Watch out, marine mammals. Here come the California coastal fireworks.
Pitting patriotic displays against species protection, federal regulators on Tuesday gave the green light to July Fourth fireworks shows along the San Luis Obispo, Monterey and Santa Cruz county coasts.
The pyrotechnics are popular among audiences, bothersome for harbor seals and California sea lions, and proof of how National Marine Fisheries Service officials can hold the key to coastal use.
“Some folks push back,” Monica DeAngelis, a marine biologist with the federal agency’s Long Beach office, said of the permit negotiations, “but there’s give and take, and everybody generally leaves the table satisfied.”
Potentially, officials estimate, 6,170 California sea lions and 1,065 harbor seals might be bothered by the fireworks’ noise and fallout. None are expected to be killed or injured.
Still, the disturbances are serious enough to count as “harassment” under federal environmental law. Harassment means “any act of torment, pursuit or annoyance” that can disrupt animal behavior. It’s a no-no.
In particular, past fireworks have temporarily driven marine mammals away from their favorite haul-out sites, where they lounge around and forage.
“The loud sound bursts and pressure waves created by the exploding shells appear to cause more wildlife disturbance than the illumination effects,” a 2002 federal study noted. “As the fireworks presentation progresses, most marine mammals and birds generally evacuate the impact area.”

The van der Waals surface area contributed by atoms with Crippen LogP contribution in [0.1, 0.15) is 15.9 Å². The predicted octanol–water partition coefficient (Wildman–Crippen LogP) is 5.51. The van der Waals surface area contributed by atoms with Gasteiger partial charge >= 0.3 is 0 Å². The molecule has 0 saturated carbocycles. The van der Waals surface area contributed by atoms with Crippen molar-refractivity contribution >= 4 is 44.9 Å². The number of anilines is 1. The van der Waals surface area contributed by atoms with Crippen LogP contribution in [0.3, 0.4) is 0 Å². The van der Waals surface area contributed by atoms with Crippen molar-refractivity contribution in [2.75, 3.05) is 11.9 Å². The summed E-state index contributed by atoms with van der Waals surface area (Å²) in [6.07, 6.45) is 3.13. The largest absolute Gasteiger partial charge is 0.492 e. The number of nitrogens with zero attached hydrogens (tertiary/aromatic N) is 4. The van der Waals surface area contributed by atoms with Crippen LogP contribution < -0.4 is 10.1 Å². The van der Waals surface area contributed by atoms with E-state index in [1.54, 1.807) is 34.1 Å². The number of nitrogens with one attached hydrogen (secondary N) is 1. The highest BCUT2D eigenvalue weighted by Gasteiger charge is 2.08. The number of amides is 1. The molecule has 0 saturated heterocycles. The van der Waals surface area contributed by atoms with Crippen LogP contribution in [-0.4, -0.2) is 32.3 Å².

Because of when they occur, the approved fireworks displays do not disturb the marine mammal breeding that also occurs at haul-out sites.
A separate study conducted for the Walt Disney Corp. found that Florida fireworks displays left detectable but negligible and apparently harmless amounts of barium, strontium and antimony in nearby waterways.
In theory, fireworks operators or anybody else engaged in potentially disruptive coastal business could charge ahead without a permit. The problem, DeAngelis said, is that “then there’s a risk of breaking the law” if protected mammals are harassed.
The permit authorizes up to 20 fireworks displays in the coming year at six possible locations along the California coast between Santa Cruz and Cambria. The fireworks over Moonstone Beach at Cambria’s Shamel Park, for instance, are estimated as likely to bother about 50 California sea lions and 60 harbor seals.
The entire region covered by the fireworks permit adjoins the Monterey Bay National Marine Sanctuary, a 6,094-square-mile expanse that was the first of its kind established along an urban shoreline. The juxtaposition forces regulators to juggle conflicting priorities.
“In Central California, marine venues are the preferred setting for fireworks in order to optimize public access and avoid the fire hazard associated with terrestrial display sites,” National Marine Fisheries Service officials noted.
At the same time, the Marine Mammal Protection Act compels officials to shield the likes of sea lions from harm. Conflicts get resolved with meetings and paperwork.
The Monterey Bay National Marine Sanctuary, for instance, filed a 16-page application for the harassment permits used for fireworks. Sanctuary officials consulted state and university biologists, local residents and academic papers.
Even more elaborate harassment applications have been filed to cover drilling surveys in Alaska’s Chukchi Sea, rocket launches from Vandenberg Air Force Base and a proposed liquefied natural gas port along the Gulf Coast of Florida, among others.